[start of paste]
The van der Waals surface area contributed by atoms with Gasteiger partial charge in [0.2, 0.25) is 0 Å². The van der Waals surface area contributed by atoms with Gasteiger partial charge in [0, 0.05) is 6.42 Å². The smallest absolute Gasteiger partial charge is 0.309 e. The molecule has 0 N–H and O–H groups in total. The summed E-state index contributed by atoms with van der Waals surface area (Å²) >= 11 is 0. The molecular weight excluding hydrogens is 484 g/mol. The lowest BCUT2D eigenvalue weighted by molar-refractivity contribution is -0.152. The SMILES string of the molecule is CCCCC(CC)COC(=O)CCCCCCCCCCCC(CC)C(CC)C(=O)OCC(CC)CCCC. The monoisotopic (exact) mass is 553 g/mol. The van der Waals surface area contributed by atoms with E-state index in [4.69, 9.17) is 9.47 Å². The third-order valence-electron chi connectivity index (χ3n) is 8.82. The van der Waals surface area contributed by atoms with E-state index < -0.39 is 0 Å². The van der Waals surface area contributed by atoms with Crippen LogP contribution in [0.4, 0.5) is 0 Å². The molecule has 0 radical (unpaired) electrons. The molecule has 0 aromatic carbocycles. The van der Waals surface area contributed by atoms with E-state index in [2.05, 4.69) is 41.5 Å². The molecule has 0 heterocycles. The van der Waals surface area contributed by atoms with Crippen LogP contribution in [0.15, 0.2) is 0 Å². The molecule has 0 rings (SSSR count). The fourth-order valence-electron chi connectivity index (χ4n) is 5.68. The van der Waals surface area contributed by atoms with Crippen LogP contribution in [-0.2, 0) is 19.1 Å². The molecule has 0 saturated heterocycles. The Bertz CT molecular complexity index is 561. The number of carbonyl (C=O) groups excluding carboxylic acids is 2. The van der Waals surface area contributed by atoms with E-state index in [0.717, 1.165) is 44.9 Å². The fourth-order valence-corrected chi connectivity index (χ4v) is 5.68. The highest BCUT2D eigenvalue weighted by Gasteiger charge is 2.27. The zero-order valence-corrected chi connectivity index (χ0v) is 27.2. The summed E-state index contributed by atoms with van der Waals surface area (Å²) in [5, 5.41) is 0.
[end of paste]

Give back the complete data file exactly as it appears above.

The van der Waals surface area contributed by atoms with Gasteiger partial charge in [0.2, 0.25) is 0 Å². The van der Waals surface area contributed by atoms with Gasteiger partial charge in [0, 0.05) is 6.42 Å². The smallest absolute Gasteiger partial charge is 0.309 e. The molecule has 0 N–H and O–H groups in total. The summed E-state index contributed by atoms with van der Waals surface area (Å²) >= 11 is 0. The molecular weight excluding hydrogens is 484 g/mol. The lowest BCUT2D eigenvalue weighted by molar-refractivity contribution is -0.152. The SMILES string of the molecule is CCCCC(CC)COC(=O)CCCCCCCCCCCC(CC)C(CC)C(=O)OCC(CC)CCCC. The monoisotopic (exact) mass is 553 g/mol. The van der Waals surface area contributed by atoms with E-state index in [4.69, 9.17) is 9.47 Å². The third-order valence-electron chi connectivity index (χ3n) is 8.82. The van der Waals surface area contributed by atoms with E-state index < -0.39 is 0 Å². The van der Waals surface area contributed by atoms with Crippen LogP contribution in [0.4, 0.5) is 0 Å². The molecule has 0 radical (unpaired) electrons. The molecule has 0 aromatic carbocycles. The van der Waals surface area contributed by atoms with E-state index in [2.05, 4.69) is 41.5 Å². The molecule has 0 heterocycles. The van der Waals surface area contributed by atoms with Crippen LogP contribution in [0.15, 0.2) is 0 Å². The molecule has 0 rings (SSSR count). The fourth-order valence-electron chi connectivity index (χ4n) is 5.68. The van der Waals surface area contributed by atoms with Crippen LogP contribution in [-0.2, 0) is 19.1 Å². The molecule has 0 saturated heterocycles. The Bertz CT molecular complexity index is 561. The number of carbonyl (C=O) groups excluding carboxylic acids is 2. The van der Waals surface area contributed by atoms with E-state index in [0.717, 1.165) is 44.9 Å². The fourth-order valence-corrected chi connectivity index (χ4v) is 5.68. The highest BCUT2D eigenvalue weighted by Gasteiger charge is 2.27. The zero-order valence-corrected chi connectivity index (χ0v) is 27.2. The summed E-state index contributed by atoms with van der Waals surface area (Å²) in [5, 5.41) is 0.